Possibly the most used type of shuffle in the west, though it has been replaced of late by riffle shuffling, is the overhand shuffle. It has the appeal of being simple, familiar and easily performed in the hands, actually it is performed essentially exclusively in the hands.
(A brief note here in regard to the methods I describe. They are all written from the perspective of a right handed individual, if you are left handed and wish to perform it in the manner common to someone who is left handed simply reverse right and left in each case that I use the words. Now go grab a deck of cards, you will find it ten times easier throughout this volume if you follow the descriptions with a pack in your hands so you can get an idea what it is I am describing.)
Method: Begin by holding the deck in your right hand vertically pinched between your thumb on the "lower" end of the deck (side closest to you) and your middle and ring fingers on the "upper" end of the deck. (Note, I will use the term "end to describe the shorter sides of the rectangular cards and "side" to describe the longer sides of the rectangular cards). The forefinger and pinky are loose, not holding onto anything as seen in figure 1, but should be available as we will use them to provide cover later.
From this position, you should be able to glance down and easily see the face of the bottom card on the deck. Now, tilting the deck slightly so the face of the bottom card is no longer visible you will use your left hand thumb to peel off cards or packets of cards into your left hand as seen in figure 2.
There is a quick note here concerning the left hand position. I often see people peeling cards onto the fingers of the left hand as per figure 3; do not do this!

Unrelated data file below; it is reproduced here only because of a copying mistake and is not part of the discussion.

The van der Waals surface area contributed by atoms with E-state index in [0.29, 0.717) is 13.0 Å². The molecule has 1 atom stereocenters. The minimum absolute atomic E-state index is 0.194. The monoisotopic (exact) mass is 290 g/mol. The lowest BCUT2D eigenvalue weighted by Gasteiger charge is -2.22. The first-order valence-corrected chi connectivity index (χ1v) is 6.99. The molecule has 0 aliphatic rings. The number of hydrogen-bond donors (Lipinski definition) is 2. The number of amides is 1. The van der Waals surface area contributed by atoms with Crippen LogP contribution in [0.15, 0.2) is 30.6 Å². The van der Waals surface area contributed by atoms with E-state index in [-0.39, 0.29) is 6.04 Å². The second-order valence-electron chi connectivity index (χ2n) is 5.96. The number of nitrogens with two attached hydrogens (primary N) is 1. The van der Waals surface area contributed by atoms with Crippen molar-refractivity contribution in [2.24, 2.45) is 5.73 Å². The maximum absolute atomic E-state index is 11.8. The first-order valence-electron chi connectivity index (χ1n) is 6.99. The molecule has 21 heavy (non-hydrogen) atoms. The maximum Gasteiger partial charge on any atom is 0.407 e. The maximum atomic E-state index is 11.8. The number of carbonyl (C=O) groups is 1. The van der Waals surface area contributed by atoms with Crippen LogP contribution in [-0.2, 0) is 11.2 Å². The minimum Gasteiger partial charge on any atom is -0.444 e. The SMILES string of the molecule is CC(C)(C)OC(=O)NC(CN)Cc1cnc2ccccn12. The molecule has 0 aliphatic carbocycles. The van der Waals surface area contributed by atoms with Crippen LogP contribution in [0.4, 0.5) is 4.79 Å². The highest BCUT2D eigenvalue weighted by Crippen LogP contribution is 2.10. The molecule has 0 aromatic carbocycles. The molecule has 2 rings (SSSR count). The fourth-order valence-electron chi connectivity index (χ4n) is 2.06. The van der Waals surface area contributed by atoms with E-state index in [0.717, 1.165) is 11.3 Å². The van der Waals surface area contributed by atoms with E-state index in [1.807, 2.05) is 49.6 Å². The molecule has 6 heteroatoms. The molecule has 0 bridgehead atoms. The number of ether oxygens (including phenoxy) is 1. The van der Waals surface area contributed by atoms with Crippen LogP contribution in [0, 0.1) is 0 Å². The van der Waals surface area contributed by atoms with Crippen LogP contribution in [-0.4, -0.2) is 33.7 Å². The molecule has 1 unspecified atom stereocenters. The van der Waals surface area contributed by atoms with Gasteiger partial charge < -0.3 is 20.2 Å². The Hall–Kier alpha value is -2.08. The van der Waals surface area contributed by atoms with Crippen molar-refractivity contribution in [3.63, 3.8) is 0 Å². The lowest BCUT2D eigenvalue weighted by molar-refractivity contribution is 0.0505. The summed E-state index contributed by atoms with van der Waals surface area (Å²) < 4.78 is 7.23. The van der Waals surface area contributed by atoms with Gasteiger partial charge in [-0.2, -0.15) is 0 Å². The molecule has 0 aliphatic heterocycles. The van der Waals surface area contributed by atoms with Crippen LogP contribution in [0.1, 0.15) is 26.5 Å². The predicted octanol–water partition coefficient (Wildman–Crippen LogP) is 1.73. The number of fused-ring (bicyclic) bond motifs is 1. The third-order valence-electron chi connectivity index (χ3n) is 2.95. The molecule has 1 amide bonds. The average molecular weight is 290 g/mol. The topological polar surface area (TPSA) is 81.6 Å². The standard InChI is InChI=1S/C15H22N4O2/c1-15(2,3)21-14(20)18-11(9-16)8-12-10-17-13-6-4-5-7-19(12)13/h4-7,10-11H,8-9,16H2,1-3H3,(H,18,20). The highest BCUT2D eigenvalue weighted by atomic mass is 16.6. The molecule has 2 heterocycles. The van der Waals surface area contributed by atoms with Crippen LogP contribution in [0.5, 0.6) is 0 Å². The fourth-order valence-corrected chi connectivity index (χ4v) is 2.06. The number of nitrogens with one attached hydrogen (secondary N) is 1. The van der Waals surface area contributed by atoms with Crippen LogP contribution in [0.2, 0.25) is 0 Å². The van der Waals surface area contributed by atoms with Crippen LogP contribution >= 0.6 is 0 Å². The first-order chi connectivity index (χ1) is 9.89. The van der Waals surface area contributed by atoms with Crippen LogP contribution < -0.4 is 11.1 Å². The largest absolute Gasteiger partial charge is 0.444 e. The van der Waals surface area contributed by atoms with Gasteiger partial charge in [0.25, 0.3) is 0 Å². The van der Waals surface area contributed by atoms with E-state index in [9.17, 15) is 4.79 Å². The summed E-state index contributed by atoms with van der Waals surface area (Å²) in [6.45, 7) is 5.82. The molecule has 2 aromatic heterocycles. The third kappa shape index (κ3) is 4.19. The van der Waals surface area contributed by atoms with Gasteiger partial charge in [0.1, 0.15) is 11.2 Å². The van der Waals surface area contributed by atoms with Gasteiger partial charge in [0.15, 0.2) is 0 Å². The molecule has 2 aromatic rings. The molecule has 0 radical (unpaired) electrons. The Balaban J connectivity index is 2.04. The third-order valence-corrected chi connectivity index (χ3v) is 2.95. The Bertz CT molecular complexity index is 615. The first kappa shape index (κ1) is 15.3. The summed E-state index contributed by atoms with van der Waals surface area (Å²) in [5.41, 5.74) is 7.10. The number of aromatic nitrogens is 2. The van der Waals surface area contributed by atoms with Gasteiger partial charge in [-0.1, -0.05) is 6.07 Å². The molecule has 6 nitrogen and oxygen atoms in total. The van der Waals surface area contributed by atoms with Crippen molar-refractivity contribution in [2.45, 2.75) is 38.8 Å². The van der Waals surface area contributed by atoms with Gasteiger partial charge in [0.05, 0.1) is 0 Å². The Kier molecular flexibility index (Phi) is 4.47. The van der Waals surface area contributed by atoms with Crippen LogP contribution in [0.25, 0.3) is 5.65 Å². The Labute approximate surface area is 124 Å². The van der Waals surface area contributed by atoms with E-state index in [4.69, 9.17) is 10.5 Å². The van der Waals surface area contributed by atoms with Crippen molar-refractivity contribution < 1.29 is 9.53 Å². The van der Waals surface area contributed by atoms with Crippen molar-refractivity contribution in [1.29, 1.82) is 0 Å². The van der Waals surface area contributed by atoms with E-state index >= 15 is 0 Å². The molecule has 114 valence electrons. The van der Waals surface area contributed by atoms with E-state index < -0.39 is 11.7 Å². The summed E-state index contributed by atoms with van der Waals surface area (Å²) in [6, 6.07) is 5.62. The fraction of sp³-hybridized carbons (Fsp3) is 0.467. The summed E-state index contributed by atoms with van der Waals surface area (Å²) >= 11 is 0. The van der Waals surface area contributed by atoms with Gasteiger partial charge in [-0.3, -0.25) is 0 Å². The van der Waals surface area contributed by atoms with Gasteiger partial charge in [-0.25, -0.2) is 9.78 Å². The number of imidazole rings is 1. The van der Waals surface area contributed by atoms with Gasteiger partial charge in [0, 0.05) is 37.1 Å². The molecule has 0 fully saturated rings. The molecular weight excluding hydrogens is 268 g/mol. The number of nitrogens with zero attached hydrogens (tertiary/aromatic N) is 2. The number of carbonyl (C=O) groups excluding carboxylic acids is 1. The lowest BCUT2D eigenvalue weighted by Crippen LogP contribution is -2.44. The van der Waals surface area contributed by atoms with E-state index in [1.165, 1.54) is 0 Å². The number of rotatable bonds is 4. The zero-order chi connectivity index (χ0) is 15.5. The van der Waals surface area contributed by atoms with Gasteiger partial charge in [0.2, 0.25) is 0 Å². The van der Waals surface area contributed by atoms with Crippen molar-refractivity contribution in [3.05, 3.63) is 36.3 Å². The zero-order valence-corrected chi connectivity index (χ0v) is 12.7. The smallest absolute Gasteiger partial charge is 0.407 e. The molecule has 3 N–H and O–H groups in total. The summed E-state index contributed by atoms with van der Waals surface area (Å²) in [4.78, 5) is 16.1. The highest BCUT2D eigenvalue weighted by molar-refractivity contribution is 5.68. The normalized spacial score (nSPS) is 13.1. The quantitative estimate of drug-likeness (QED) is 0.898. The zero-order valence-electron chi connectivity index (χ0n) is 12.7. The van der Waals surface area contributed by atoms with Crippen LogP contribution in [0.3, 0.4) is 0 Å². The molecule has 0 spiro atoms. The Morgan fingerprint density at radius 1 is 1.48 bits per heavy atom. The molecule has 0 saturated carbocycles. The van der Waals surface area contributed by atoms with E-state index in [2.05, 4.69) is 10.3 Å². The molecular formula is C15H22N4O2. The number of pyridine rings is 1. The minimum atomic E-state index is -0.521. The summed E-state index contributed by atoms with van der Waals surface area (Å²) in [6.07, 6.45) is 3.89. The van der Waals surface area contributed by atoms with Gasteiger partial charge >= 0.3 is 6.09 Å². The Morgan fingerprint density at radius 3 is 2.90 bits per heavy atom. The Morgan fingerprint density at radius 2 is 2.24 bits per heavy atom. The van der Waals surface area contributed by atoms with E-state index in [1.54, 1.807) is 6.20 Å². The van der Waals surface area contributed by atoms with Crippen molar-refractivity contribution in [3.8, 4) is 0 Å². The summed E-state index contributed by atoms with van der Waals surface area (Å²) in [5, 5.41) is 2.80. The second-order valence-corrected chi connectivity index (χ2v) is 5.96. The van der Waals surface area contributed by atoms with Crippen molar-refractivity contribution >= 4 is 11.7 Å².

Instead, it is much better to get into the habit of shuffling the cards into what is almost the mechanics grip deeper in the hand as seen in figure 4. The reason for this will come later when we learn the undercut and particularly a double or triple undercut. When you peel the cards into the left hand, try to get the upper leftmost corner to contact the base of the forefinger; we will see how this is important later for providing cover. Key points in addition to the upper left corner of the card contacting the base of the forefinger, are the three fingers running along the side of the cards in a sort of loose open fashion. Ideally, you should be able to wrap them and your thumb around the upper side of the deck as shown in figure 5.
As I'm sure you can tell, the process is quite simple and you should be able to pick it up easily with minimal practice. In order to familiarize yourself with the process I recommend you practice by running through a deck a few times peeling off single cards, small packets of cards (try to control the number you peel off) and dropping small packets. There will be times when it is desirable to cycle through the deck quite quickly and thus require dropping reasonably large packets as opposed to small groups of cards which is favorable when going for increased control. Just as a reference for the uninitiated among you. The process of controlling the number of cards being removed up to four or five can be achieved quite easily by pulling the top card with the lowest part of the thumb you can manage and putting slight pressure on each card as it becomes visible in accordance with how many you would like to remove. For reference see figure 6.
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